How, if at all, does listening to music figure into your creative process? What’s the last song you heard that made you drop what you were doing and go into the studio?
Listening to other music can spark inspiration, whether it be for a drum pattern, lead sound, or just vibe overall. I don’t always get inspired listening to house music; it can be from bands, such as Circa Survive, Silversun Pickups, Pink Floyd, or even Spanish music that can capture my attention. The last song I really dug was “Unforgettable” by French Montana—stayed on fucking repeat.

If we pressed shuffle on your iPod while you went to the bathroom, what would you be embarrassed to come back to us listening to?
What’s so embarrassing about the “Low Rider” song or “Suavemente”?

What sound or noise do you love?
The knock on my door when the pizza has arrived.

What should everyone just shut the fuck up about?
Fidget spinners & Kylie Jenner.

What gets you excited when you think about the future of electronic music and club culture?
What excites me is seeing these communities growing that follow a particular style of music or label or artist, and all coming together for the music and for each other—saying “what’s up” to a complete stranger and vibing with them because you both have on a Dirtybird or Night Bass or OWSLA T-shirt. That’s pretty fucking cool, I’d say. I can see these communities growing bigger and bigger and will continue to support our love for the music.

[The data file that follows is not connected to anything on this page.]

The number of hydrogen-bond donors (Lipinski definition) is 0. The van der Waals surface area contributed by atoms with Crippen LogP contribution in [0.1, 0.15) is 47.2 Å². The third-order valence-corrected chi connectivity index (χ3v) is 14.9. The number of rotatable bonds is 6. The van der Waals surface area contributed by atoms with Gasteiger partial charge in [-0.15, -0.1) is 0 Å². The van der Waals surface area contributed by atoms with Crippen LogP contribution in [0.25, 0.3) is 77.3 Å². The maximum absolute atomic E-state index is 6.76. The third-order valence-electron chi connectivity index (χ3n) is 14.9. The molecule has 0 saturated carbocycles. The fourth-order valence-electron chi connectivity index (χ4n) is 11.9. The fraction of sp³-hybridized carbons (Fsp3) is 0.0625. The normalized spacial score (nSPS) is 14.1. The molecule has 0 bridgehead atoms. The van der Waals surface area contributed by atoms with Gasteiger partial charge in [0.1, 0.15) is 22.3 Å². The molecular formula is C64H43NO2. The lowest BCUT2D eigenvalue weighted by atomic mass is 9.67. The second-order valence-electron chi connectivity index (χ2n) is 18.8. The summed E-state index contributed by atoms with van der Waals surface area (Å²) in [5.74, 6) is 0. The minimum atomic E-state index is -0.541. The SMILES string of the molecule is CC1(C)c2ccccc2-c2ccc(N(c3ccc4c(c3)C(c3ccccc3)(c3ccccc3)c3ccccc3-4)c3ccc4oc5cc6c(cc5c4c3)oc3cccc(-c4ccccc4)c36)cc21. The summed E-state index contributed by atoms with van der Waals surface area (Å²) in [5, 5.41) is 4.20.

How would you describe your sound to a deaf person?
I’d make them sit on a big sub while showing them a picture of a phat booty.

What do you remember about your first DJ gig?
Oh, god. I was super stoked to be playing the side room of Create Nightclub in Hollywood; friends came out and everything. At the time, I was using my laptop to DJ through Traktor, and my friend had his audio interface to connect to the CDJs. Well, he helped me connect to my laptop, and after my first song, I was ready to mix in my next track. Come to find that everything on my laptop was routed to only one channel on the DJ mixer, and to change that, I’d have to turn off what I was playing. Everyone was too drunk (including myself) to help me fix it, so I had to let my friend play next. I only played one track. FML. Haven’t touched Traktor since. 🙂

What’s the hardest professional lesson you’ve learned thus far? How did it make your life easier—or more difficult?
Things don’t just happen overnight. Accept the fact that it is a long process, which involves 100 percent commitment and hard work. Take it day by day, and get better at it. I’m sure it’s been said before, but people need to have so much patience trying to get in this industry. I’ve been producing for a little over six years, and just now am I starting to make a bit of noise. Practicing every day and seeking any knowledge about music production is very important. I still continue searching for things that I don’t know and would love to learn. If this is your passion, then all of that hard work and commitment will come easy. Aside from that, it’s also really important to have fun and enjoy the process of growing as an artist.